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Temporary relaxations
The requirements of this Specification apply from the date of publication. All earlier relaxations in Specifications PTC 202, PTC 211 and PTC 212 have now expired, including those given for telephones in the draft Issue 2 of Specification PTC 202. Return to Contents

Mandatory requirements
(1) All mandatory requirements of this Specification are denoted by use of the word "shall" and are highlighted by shading for ease of identification.

(2) The requirements of such clauses are also included in the test schedule detailed in Appendix 3. These requirements will, in general, be regarded as the minimum requirements for the grant of a Telepermit from 1 July 1996.

* Appendix 3 also includes some tests of requirements which, although not mandatory, are required for information and comparison purposes.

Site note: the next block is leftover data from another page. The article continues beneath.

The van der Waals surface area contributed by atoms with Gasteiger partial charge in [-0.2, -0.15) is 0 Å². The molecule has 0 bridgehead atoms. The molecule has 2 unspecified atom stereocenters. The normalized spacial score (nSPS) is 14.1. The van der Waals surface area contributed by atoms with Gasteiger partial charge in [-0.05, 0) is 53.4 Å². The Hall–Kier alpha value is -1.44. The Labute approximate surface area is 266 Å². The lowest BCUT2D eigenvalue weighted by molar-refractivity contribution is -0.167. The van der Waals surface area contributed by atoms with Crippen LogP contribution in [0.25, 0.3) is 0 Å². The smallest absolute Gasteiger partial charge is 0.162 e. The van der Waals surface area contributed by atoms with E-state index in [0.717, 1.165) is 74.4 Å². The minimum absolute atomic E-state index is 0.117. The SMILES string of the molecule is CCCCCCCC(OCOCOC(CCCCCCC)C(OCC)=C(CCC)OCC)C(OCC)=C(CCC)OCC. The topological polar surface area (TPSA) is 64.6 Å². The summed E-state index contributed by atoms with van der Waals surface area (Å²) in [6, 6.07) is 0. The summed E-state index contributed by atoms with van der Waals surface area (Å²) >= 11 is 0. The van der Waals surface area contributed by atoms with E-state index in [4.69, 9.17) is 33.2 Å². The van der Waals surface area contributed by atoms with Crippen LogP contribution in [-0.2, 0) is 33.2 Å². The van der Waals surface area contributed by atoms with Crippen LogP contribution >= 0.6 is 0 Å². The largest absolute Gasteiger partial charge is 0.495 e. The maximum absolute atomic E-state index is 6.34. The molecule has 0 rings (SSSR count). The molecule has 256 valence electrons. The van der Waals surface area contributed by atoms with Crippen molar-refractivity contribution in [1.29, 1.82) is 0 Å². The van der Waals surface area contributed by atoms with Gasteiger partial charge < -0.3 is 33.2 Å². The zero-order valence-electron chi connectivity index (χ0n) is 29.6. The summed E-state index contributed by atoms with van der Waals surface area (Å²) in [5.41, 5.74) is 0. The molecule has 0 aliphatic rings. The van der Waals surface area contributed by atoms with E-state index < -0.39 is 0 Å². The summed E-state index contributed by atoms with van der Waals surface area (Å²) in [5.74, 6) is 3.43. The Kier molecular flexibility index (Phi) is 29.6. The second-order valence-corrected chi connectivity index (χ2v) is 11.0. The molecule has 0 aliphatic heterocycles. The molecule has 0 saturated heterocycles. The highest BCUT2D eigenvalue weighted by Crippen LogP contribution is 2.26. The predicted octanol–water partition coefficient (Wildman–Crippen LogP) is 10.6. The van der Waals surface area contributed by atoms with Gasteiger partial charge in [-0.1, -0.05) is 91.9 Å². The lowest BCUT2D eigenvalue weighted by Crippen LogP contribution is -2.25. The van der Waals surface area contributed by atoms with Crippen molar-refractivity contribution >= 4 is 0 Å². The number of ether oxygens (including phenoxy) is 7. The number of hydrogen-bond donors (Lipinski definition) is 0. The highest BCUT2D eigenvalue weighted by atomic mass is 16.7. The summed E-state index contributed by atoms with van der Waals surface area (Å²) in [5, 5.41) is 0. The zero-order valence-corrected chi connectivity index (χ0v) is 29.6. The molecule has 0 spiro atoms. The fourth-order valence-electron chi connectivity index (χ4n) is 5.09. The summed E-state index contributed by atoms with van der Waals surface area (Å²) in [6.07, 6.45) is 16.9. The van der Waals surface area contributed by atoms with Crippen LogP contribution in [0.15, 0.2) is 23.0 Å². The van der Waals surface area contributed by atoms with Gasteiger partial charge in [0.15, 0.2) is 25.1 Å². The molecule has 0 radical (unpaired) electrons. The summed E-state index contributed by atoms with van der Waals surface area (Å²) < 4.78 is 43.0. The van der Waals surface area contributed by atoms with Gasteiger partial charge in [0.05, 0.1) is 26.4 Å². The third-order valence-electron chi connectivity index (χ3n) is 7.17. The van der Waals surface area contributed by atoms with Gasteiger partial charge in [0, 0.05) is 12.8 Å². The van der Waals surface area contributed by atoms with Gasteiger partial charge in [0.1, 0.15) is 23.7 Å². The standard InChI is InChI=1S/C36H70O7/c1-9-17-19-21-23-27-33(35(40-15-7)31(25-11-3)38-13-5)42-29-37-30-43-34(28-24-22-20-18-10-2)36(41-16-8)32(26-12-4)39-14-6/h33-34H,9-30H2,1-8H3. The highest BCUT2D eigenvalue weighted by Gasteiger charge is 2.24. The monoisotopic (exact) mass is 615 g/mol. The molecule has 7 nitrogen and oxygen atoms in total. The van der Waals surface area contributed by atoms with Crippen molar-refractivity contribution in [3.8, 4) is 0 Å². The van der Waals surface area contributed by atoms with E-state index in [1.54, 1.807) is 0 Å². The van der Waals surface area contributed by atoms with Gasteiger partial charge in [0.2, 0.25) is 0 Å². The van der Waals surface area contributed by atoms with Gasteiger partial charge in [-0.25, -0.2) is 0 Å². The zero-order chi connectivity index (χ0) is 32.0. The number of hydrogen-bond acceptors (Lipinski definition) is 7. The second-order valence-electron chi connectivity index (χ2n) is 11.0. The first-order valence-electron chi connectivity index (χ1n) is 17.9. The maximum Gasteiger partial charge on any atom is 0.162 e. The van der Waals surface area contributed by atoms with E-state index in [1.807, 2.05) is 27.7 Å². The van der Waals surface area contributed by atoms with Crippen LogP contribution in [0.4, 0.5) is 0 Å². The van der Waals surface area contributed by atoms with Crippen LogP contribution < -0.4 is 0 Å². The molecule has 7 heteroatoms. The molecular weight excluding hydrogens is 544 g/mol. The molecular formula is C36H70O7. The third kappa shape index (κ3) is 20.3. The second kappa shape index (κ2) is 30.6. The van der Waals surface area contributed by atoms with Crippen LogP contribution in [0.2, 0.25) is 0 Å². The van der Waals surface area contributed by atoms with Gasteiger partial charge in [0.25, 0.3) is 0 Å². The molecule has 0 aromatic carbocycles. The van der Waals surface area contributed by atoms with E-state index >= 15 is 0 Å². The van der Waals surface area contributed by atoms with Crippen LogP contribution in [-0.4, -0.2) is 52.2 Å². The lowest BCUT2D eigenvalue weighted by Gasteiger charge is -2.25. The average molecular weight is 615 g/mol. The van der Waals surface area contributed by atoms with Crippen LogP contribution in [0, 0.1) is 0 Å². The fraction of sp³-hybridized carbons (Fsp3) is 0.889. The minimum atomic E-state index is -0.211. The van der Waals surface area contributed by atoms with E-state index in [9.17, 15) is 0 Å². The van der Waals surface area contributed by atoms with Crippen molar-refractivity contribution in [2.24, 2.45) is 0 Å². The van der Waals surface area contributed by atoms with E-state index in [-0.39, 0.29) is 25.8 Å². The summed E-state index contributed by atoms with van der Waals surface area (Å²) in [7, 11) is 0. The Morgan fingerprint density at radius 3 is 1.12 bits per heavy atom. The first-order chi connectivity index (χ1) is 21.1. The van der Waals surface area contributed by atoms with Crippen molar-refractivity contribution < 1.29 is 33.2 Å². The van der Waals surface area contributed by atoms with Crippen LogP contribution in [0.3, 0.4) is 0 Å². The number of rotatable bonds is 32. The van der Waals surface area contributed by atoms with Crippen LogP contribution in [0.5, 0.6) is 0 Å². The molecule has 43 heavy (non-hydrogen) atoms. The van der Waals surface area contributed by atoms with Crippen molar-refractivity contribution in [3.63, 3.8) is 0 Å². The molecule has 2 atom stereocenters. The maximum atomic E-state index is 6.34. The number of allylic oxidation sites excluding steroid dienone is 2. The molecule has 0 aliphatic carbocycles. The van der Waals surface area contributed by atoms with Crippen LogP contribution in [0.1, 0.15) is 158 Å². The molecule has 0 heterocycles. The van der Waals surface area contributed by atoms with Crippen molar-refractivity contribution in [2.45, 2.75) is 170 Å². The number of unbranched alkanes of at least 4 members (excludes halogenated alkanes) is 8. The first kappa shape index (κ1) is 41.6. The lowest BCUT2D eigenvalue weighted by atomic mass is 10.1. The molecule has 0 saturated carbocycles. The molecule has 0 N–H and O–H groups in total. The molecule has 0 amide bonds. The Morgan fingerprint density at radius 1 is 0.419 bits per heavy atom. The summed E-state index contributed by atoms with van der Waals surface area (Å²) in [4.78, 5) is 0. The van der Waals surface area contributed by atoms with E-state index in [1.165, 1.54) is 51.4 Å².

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Exemptions from full compliance
(1) Notwithstanding the statement in clause 1.7 above, Access Standards reserves the right to grant exemptions to any mandatory requirements of this Specification where considered appropriate. Most such exemptions will be in the category of "professional equipment" and can generally be identified by the following characteristics:-

(a) 'Closed' systems where one or more dialling devices call special answering equipment. Such equipment is usually connected to unlisted numbers or in such a way that it does not interfere with normal telephone operation.